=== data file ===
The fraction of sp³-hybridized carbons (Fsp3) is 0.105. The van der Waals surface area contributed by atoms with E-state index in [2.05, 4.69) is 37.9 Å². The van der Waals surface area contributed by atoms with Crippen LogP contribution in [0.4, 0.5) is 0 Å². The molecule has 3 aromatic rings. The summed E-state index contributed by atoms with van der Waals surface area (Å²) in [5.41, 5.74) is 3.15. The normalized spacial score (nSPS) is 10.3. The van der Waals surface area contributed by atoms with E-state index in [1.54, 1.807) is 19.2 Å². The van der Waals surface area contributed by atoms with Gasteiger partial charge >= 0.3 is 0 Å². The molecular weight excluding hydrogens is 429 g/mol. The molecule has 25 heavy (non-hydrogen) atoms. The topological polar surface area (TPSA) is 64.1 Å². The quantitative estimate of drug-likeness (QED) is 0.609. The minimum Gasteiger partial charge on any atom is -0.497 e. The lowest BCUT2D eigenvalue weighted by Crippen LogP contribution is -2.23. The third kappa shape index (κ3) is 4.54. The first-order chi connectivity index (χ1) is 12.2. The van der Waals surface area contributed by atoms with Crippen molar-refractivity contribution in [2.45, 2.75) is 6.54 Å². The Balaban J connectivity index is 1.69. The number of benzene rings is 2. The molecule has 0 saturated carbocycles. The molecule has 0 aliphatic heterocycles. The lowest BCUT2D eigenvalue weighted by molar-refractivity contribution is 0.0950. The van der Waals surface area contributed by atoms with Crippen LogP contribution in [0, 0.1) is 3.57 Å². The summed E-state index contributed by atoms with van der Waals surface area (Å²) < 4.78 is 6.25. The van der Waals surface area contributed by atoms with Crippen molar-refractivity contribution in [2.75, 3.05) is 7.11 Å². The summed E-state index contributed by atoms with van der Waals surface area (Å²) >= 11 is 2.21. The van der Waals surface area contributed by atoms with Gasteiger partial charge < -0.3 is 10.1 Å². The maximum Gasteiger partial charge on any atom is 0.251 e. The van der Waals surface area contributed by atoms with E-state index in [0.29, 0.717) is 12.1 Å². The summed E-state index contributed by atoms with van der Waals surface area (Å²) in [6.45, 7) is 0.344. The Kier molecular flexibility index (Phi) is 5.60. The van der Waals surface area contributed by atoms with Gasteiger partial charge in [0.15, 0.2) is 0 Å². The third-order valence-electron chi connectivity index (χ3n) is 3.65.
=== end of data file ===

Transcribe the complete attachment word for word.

The fraction of sp³-hybridized carbons (Fsp3) is 0.105. The van der Waals surface area contributed by atoms with E-state index in [2.05, 4.69) is 37.9 Å². The van der Waals surface area contributed by atoms with Crippen LogP contribution in [0.4, 0.5) is 0 Å². The molecule has 3 aromatic rings. The summed E-state index contributed by atoms with van der Waals surface area (Å²) in [5.41, 5.74) is 3.15. The normalized spacial score (nSPS) is 10.3. The van der Waals surface area contributed by atoms with E-state index in [1.54, 1.807) is 19.2 Å². The van der Waals surface area contributed by atoms with Gasteiger partial charge >= 0.3 is 0 Å². The molecular weight excluding hydrogens is 429 g/mol. The molecule has 25 heavy (non-hydrogen) atoms. The topological polar surface area (TPSA) is 64.1 Å². The quantitative estimate of drug-likeness (QED) is 0.609. The minimum Gasteiger partial charge on any atom is -0.497 e. The lowest BCUT2D eigenvalue weighted by Crippen LogP contribution is -2.23. The third kappa shape index (κ3) is 4.54. The first-order chi connectivity index (χ1) is 12.2. The van der Waals surface area contributed by atoms with Crippen molar-refractivity contribution in [2.45, 2.75) is 6.54 Å². The Balaban J connectivity index is 1.69. The number of benzene rings is 2. The molecule has 0 saturated carbocycles. The molecule has 0 aliphatic heterocycles. The lowest BCUT2D eigenvalue weighted by molar-refractivity contribution is 0.0950. The van der Waals surface area contributed by atoms with Crippen LogP contribution in [0, 0.1) is 3.57 Å². The summed E-state index contributed by atoms with van der Waals surface area (Å²) < 4.78 is 6.25. The van der Waals surface area contributed by atoms with Crippen molar-refractivity contribution in [2.75, 3.05) is 7.11 Å². The summed E-state index contributed by atoms with van der Waals surface area (Å²) >= 11 is 2.21. The van der Waals surface area contributed by atoms with Gasteiger partial charge < -0.3 is 10.1 Å². The maximum Gasteiger partial charge on any atom is 0.251 e. The van der Waals surface area contributed by atoms with E-state index in [0.29, 0.717) is 12.1 Å². The summed E-state index contributed by atoms with van der Waals surface area (Å²) in [6.45, 7) is 0.344. The Kier molecular flexibility index (Phi) is 5.60. The van der Waals surface area contributed by atoms with Gasteiger partial charge in [0.15, 0.2) is 0 Å². The third-order valence-electron chi connectivity index (χ3n) is 3.65.